Semicolons are stronger and heavier than commas, and as such, they create a slightly longer or more significant pause. The semicolon joins two independent clauses, usually on the same topic or thought. I frequently use them to join two independent clauses that are already joined by a conjunction, when I want the longer pause of a semi plus the aural smoothness of a conjunction; I have always thought this was technically wrong, but the rule list linked above assured me that this is acceptable so long as there is a comma in the first independent clause. (And considering the length of the sentences I write, there usually is!) These examples are apparently both correct:
Serendipitously, the squid surfed into sight at that second; startled, it squirted away.If you are making a list in which the list items themselves contain commas, then the list items should be divided by semicolons as follows:
Serendipitously, the squid surfed into sight at that second; but Sir Septimus screamed, and it squirted away.
The squid ate five sardines; six mussels, which he found rather hard to open; seven anemones, sans clownfish; and a Boston cream pie.Perhaps because they're used in so much eighteenth- and nineteenth-century English literature, I often think of semicolons as a little bit formal or fussy; they're the maiden aunt of punctuation, as opposed to the boldness of a dash or the unobtrusiveness of a comma. But like many maiden aunts, they are wonderfully useful at keeping many unruly things in line, be they ideas, clauses, or commas. Indeed, because they're so good at neatly delineating multiple similar items within a sentence, I also feel like semicolons signal complexity; when used correctly, their presence in your prose says that you know how to present and manage all these items competing for the reader's attention -- that you have things under control.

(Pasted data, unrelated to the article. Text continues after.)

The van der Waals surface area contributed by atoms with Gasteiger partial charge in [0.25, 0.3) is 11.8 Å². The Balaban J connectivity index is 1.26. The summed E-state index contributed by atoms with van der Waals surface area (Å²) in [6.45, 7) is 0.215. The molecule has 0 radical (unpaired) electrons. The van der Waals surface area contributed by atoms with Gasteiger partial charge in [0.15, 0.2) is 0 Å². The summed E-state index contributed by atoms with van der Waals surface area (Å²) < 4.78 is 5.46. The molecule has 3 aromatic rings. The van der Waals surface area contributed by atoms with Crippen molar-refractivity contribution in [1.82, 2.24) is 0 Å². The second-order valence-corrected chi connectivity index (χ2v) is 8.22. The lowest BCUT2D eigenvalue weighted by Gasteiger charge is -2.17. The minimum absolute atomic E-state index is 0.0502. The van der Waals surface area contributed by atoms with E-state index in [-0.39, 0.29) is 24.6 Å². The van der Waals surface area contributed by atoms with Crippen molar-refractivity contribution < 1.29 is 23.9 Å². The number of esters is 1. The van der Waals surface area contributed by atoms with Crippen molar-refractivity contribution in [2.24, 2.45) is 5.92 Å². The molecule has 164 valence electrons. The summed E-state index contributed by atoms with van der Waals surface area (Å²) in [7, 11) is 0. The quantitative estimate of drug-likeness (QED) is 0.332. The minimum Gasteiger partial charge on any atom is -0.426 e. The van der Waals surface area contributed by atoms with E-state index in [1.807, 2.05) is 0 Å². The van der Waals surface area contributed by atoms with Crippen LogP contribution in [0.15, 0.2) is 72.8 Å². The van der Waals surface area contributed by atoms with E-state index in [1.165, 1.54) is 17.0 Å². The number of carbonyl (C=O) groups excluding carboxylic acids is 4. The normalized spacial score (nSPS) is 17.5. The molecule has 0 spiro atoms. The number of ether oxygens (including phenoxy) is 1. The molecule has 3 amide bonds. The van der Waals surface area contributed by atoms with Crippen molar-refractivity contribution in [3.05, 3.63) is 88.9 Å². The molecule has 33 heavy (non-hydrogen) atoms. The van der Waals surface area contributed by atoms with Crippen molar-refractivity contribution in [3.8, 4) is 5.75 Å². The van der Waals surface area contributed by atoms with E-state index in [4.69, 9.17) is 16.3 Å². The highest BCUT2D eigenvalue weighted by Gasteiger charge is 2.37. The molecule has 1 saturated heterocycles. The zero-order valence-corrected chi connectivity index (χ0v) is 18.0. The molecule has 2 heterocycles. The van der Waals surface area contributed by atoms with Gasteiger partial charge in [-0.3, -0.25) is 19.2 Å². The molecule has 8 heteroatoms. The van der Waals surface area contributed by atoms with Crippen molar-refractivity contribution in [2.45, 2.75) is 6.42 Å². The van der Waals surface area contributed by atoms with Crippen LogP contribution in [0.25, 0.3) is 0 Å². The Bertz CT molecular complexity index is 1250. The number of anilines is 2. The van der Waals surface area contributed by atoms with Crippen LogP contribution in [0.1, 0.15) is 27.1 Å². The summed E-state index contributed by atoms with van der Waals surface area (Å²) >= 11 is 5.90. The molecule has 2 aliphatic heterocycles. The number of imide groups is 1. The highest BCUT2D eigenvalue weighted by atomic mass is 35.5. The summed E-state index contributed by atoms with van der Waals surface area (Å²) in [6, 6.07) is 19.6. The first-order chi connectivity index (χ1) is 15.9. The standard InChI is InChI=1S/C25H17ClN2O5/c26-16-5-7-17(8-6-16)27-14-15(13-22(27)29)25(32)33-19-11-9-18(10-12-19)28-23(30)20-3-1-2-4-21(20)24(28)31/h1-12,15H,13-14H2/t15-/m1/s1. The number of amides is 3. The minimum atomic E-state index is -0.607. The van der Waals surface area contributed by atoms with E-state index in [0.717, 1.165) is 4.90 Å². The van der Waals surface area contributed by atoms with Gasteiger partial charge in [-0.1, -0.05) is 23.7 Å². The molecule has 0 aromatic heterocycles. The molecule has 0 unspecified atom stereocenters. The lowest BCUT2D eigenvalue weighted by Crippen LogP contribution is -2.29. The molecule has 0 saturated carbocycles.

Finally, Semikolon is an excellent German paper-goods company, should you be a stationery hound like I am.